Website Launched to Rebut ‘Fish Stories’ on Misguided ‘Mercury Facts’
WILLIAMSBURG, Va., April 23 /PRNewswire-USNewswire/ — At the “International Mercury Expo 2010*” this weekend at the College of William and Mary, a mercury watchdog group is launching a new website to counter misinformation on ‘mercury facts’ spread by industry and groups claiming to represent consumers – but in reality often representing special interests in disguise.
The announcement will occur on Saturday, April 24th as part of a presentation by Dr. Edward Groth III in a conference panel session entitled, “Mercury in Seafood: Facts vs. Fiction.”
“So-called ‘consumer groups’ purporting to provide ‘mercury facts’ are often engaged in doing just the opposite,” said Michael Bender, director of the Mercury Policy Project, which created the new information resource.
Media professionals and consumers confronted by scientific assessments of exposure risk on the one hand and vehement fishing industry denials on the other can easily become confused. Confusion and doubt are, in fact, the intended products of the seafood lobby’s public-relations efforts. But most of their claims are fish stories–exaggerations, distortions, or outright fabrications. For people not familiar with the scientific evidence on fish and mercury, sorting out facts from fables can be difficult.
“We are launching our new website – www.mercuryfactsandfish.org – to counter these misguided ‘mercury facts,’ and instead provide consumers with the information needed to make informed decisions about exposure risks from mercury,” said Bender.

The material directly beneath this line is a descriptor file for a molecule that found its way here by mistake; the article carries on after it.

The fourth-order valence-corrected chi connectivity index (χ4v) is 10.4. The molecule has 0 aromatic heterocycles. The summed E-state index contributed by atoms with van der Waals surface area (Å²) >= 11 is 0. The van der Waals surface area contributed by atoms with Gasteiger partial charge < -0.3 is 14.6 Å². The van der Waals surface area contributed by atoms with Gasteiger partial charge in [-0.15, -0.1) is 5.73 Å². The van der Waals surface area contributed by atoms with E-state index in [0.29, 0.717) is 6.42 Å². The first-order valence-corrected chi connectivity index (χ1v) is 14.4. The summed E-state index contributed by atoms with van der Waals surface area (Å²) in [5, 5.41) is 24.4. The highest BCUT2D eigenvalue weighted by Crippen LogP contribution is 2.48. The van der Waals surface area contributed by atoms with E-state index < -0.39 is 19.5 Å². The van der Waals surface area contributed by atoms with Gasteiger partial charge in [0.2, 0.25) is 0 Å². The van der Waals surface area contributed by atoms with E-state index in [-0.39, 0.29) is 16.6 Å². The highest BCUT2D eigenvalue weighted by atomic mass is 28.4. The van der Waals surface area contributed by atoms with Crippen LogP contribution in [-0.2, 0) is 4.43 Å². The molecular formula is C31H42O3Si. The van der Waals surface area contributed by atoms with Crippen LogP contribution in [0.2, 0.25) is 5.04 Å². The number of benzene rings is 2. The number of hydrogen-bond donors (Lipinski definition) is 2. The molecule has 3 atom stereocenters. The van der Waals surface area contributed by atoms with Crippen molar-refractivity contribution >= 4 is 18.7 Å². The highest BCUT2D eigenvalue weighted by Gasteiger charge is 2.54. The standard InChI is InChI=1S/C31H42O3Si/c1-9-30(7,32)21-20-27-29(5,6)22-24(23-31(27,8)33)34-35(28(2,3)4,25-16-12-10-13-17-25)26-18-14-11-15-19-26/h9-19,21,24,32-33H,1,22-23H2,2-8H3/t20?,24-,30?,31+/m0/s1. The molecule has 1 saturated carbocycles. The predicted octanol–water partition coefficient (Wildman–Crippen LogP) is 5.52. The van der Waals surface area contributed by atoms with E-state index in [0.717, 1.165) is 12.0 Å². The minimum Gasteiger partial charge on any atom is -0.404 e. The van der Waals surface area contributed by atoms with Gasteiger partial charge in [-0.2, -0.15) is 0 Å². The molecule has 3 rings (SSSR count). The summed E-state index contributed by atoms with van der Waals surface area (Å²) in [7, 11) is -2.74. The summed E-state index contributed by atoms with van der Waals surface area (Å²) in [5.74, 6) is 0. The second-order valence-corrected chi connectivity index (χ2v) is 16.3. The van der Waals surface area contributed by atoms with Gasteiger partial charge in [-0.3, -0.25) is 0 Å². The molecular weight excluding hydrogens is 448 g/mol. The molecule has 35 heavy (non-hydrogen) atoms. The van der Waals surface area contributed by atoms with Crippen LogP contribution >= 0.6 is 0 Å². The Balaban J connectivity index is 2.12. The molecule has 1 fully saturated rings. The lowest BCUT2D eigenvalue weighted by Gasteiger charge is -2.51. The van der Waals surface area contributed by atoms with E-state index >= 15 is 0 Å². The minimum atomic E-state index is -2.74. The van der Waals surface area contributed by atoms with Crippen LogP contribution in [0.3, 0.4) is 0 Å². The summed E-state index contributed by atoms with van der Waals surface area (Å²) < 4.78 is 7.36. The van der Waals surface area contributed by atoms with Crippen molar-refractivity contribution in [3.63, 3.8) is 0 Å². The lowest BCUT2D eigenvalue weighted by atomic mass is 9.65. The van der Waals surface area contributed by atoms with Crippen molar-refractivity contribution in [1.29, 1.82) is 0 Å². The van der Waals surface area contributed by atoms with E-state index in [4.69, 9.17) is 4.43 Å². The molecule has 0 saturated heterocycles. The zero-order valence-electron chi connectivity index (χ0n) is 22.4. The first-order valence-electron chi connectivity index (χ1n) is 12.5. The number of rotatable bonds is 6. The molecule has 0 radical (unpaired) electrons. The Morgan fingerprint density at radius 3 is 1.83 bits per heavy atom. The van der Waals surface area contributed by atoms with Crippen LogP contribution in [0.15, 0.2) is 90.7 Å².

The website provides factual discussions – and deflates endlessly repeated industry “fables” often appearing in the news – on these topics, among others:
- Benefits and risks of fish consumption
- Who should be concerned about methylmercury exposure?
- What is a safe dose of methylmercury?
- What the FDA “Action Level” on exposure means–and doesn’t mean
- Mercury levels in different fish and shellfish
- Methylmercury occurs naturally–so what?
- Are mercury warnings bad for public health?
The website describes the industry’s public-relations campaign designed to deny the risks posed by methylmercury, to undercut cautionary advice, harass the news media and confuse consumers, explaining who is carrying out the campaign and how they operate.
Finally, this web resource offers consumers clear, easy to follow information on the mercury levels in most of the seafood choices on the market, so that those who wish to minimize their methylmercury intake while they enjoy the benefits of fish consumption can make informed choices.
For more information:
SOURCE Mercury Policy Project